“If you are a white man who goes to an airport, you get a quick pass, if you are a woman with dark skin you have a much better chance of waiting in a longer line.”
Another area in which sexist algorithms are having a crucial impact on women’s lives is in search engines and social networks.
“They categorise and treat users differently taking into account a series of stereotypes,” says Levy. The “most dangerous” is when they use these ratings to send personalised advertising, particularly to young people who are more influential, notes Levy.
Researcher Joy Lisi Rankin gives examples: “Facebook posted ads for better-paid jobs to white men, while women and people of colour were shown ads for less paid jobs. Google searches for ‘black girls’ or’ Latinas’ produced sexist and pornographic results.”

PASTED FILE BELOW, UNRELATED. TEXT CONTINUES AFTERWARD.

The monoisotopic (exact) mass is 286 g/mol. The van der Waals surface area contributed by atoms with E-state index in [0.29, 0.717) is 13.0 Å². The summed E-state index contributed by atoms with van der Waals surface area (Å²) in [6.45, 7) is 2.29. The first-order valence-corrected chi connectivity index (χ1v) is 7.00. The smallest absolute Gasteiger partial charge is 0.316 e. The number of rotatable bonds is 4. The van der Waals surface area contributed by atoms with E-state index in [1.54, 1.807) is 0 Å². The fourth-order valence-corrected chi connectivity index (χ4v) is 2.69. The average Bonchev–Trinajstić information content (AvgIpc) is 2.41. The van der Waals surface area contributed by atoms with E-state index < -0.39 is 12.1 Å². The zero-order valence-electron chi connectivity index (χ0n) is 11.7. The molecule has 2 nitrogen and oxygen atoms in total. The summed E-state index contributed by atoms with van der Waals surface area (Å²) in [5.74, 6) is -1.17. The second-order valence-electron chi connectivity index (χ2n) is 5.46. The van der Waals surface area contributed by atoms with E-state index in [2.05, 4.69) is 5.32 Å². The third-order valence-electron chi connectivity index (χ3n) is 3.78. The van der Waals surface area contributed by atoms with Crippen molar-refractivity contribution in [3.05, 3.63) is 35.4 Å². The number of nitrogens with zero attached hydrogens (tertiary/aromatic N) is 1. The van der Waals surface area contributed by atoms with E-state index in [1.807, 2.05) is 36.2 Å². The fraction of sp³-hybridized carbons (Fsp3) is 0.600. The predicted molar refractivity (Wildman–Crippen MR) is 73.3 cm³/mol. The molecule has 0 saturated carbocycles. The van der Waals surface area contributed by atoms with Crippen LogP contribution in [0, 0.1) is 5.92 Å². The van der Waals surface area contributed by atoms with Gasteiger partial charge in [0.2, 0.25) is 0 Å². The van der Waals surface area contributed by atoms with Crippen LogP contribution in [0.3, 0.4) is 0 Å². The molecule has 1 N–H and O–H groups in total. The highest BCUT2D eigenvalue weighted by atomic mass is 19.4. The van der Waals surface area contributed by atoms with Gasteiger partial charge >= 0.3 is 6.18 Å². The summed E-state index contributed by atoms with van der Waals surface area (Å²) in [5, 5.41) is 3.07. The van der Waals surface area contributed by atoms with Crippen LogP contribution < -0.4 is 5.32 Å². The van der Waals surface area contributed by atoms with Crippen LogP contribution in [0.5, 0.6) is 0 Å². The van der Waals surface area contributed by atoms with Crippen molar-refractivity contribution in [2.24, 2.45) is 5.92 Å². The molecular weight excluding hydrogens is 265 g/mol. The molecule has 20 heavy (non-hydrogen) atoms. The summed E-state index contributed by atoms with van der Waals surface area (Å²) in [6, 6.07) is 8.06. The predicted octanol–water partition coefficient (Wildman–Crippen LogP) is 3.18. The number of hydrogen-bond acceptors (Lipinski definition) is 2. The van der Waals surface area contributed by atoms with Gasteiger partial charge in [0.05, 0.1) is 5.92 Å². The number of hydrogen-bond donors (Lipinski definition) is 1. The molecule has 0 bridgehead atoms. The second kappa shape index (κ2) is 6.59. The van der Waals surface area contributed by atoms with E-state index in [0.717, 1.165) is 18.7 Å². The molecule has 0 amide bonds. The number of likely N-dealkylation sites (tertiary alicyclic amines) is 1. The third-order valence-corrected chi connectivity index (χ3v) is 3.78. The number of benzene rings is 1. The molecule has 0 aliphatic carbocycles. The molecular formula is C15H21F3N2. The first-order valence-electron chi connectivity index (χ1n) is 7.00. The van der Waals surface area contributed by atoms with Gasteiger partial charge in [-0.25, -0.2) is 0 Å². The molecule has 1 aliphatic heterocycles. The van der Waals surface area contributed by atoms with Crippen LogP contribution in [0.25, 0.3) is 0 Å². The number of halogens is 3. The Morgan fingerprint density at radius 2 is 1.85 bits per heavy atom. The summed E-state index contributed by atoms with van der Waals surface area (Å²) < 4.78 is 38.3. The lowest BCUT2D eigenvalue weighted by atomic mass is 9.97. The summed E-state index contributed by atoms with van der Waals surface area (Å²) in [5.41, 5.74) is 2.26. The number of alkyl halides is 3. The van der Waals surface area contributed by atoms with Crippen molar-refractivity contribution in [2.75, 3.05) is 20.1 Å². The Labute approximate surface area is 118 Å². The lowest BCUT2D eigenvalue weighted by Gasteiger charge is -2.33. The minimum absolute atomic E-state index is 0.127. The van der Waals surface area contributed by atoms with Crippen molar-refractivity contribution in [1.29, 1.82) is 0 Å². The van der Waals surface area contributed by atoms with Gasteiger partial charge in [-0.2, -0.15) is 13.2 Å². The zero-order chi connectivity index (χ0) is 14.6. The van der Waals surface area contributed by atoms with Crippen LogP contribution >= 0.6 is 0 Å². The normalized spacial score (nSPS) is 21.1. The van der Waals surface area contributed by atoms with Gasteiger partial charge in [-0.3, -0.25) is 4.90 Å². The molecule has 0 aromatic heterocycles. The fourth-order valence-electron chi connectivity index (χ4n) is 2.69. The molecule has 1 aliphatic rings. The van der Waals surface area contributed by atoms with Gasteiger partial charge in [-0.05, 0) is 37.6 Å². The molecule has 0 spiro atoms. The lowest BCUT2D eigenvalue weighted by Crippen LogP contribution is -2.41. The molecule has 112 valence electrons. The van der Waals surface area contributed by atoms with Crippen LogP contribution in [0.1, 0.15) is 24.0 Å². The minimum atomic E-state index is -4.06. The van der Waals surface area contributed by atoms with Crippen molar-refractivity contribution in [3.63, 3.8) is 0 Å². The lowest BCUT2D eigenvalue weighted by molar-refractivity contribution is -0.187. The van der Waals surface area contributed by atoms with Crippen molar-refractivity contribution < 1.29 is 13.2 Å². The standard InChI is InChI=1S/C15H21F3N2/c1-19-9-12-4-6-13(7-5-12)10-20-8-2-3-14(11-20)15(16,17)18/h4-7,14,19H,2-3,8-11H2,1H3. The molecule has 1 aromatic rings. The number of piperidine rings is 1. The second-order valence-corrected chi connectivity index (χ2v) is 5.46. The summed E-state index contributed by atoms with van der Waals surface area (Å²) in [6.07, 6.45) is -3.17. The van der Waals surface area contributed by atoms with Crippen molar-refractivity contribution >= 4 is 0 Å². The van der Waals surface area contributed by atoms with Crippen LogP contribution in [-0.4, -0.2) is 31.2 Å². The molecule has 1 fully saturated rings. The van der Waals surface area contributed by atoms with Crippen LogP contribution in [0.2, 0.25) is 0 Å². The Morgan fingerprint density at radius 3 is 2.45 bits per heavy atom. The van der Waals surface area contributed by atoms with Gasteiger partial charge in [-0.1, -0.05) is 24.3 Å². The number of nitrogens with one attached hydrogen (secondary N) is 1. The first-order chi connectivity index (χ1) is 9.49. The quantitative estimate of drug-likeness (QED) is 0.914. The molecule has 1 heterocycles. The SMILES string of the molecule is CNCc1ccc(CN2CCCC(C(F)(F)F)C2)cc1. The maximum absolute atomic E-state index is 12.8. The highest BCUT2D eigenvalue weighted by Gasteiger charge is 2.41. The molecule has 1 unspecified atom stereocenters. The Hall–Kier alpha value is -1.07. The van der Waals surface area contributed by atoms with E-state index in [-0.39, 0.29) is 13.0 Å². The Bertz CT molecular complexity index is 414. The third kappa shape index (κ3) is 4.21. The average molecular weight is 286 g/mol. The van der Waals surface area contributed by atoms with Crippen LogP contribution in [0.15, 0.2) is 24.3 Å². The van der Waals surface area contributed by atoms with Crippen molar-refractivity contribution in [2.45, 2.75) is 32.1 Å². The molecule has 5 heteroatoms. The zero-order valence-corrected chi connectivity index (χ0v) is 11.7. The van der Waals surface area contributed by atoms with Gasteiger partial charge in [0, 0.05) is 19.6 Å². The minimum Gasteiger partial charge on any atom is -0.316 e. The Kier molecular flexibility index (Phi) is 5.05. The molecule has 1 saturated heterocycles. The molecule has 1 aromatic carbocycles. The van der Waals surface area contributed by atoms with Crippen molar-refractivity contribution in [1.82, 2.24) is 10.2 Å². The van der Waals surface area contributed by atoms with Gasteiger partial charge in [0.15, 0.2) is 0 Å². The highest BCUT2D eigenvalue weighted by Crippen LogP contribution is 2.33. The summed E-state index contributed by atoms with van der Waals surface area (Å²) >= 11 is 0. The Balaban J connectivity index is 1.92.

What if they help us fight sexism instead of perpetuating it?
The new European Union regulations for the development of AI indicate “growing awareness,” says Levy.
It is an issue that the European Commission under Ursula von der Leyen is promoting and prioritising, she adds. “It may take us 10 years.”
For this to happen, she says that multidisciplinary teams must be involved, with the perspectives of both men and women represented on the teams.
The algorithms could also help us fight discrimination, for example, including sexism in recruitment processes. A machine could be more impartial than a human when selecting candidates – if it has learned to be inclusive.
“I have to see more evidence of this to believe it,” Levy notes, adding that she does believe algorithms have the potential to be unbiased.
Credit: Google News